IoT for Efficiency: Yardi Energy’s Cole Schoolland Sheds Light on Energy Management Strategies
- Jan 15, 2018
Energy data can tell a big story, and two measurements taken 11 years apart speak volumes. In 2005, fossil fuels accounted for 86 percent of the nation’s energy use, according to the U.S. Energy Information Administration. By 2016, that share had declined to 81 percent. The apparently modest but unmistakable change is a sure sign that energy efficiency has become a top priority for property development, renovation and operations.
Along the way, energy management solutions have proliferated, creating unprecedented opportunities for owners and managers to cut consumption. Internet-based strategies offer the promise of robust energy savings, but choosing the tools best suited to a property can be challenging.
Among those on the front lines of this dynamic field is Cole Schoolland, a San Francisco-based account executive at Yardi Energy. He recently offered insights into the role of the Internet of Things and best practices for selecting an energy management solution.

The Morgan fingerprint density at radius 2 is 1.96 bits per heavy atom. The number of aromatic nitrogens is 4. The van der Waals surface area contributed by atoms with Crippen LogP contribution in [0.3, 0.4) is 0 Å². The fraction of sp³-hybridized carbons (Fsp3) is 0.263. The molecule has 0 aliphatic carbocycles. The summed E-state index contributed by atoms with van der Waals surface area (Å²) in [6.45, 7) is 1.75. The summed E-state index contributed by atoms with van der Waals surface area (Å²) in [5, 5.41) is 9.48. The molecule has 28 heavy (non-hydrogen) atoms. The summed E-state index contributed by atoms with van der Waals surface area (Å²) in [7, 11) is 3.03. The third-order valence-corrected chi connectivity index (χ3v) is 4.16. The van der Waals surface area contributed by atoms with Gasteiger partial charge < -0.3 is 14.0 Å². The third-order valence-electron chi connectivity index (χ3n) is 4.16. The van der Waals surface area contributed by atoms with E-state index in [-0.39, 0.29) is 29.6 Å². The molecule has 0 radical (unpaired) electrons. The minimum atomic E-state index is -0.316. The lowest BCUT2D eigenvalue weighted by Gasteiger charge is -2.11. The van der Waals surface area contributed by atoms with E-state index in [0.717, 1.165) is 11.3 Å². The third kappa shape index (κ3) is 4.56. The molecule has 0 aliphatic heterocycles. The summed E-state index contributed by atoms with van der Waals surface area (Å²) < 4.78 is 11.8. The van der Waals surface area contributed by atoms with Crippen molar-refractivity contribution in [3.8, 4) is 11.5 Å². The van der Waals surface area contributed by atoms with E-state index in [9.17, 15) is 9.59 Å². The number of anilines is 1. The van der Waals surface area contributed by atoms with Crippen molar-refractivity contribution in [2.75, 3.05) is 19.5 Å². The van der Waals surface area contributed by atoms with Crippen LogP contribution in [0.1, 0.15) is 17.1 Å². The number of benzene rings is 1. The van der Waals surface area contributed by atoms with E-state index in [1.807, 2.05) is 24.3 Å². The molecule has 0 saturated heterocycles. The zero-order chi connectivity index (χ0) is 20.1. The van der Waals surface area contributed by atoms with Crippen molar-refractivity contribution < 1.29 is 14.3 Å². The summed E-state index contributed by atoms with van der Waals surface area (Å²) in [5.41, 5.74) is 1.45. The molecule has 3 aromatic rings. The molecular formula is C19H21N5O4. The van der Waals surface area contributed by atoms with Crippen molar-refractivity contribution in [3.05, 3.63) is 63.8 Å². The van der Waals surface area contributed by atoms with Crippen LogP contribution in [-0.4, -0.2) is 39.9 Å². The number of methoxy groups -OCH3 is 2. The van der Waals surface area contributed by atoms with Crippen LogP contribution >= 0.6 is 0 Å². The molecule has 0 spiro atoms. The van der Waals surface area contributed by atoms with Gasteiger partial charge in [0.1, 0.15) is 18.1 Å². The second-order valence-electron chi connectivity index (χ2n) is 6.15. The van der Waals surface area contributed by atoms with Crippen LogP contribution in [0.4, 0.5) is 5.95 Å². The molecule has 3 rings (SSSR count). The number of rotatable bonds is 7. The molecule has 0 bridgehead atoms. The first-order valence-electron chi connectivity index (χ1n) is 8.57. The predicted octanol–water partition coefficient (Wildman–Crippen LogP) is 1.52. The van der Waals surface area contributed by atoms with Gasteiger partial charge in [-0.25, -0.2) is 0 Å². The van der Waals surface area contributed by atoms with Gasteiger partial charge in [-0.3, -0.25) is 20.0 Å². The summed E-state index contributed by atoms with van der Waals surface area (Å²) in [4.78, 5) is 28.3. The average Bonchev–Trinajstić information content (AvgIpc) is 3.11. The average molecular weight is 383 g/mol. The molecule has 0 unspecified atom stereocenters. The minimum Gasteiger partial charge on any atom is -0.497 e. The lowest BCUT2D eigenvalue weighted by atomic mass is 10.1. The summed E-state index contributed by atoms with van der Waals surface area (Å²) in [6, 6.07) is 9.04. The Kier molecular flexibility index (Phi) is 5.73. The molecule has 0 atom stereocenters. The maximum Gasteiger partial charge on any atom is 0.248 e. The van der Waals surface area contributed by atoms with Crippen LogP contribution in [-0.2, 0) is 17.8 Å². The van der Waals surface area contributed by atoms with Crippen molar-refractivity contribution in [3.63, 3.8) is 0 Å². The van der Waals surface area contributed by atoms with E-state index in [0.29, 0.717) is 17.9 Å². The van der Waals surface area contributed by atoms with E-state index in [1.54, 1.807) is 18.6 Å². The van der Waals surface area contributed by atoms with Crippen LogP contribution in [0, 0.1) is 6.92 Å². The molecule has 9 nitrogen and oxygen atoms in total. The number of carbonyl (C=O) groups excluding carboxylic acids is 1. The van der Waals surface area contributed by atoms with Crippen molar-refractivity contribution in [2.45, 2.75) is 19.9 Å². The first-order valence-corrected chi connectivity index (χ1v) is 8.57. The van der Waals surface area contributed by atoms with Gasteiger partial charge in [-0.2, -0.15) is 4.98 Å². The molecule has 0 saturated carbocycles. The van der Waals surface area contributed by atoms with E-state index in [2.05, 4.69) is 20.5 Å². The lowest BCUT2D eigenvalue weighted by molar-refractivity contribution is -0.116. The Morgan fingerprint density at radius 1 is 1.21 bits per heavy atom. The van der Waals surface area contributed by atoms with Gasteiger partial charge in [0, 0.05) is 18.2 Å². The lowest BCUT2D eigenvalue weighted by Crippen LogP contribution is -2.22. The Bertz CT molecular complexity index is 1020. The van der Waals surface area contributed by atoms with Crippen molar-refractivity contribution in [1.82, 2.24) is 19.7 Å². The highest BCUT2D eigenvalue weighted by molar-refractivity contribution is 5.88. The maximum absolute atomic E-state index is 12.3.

What’s driving the growth in Internet-enabled energy information systems?
Schoolland: In simple terms, it is a huge economic opportunity. By expanding the information or data available to us, we can make more efficient decisions, and that saves time and money. That is the essence of (the Internet of Things). The advent of the internet and cheaper manufacturing for sensors and communications are allowing us to turn almost anything into a sensor that can give us information.
This is particularly relevant to the world of energy in buildings because of the scale of the opportunity. Buildings consume a lot of energy. In the U.S., nearly half of the energy consumed is used by buildings, and a lot of complicated equipment goes into it to provide all the end uses of that electricity. By gaining visibility into where it is going and what it is being used on, we can make some valuable changes to the way we operate them.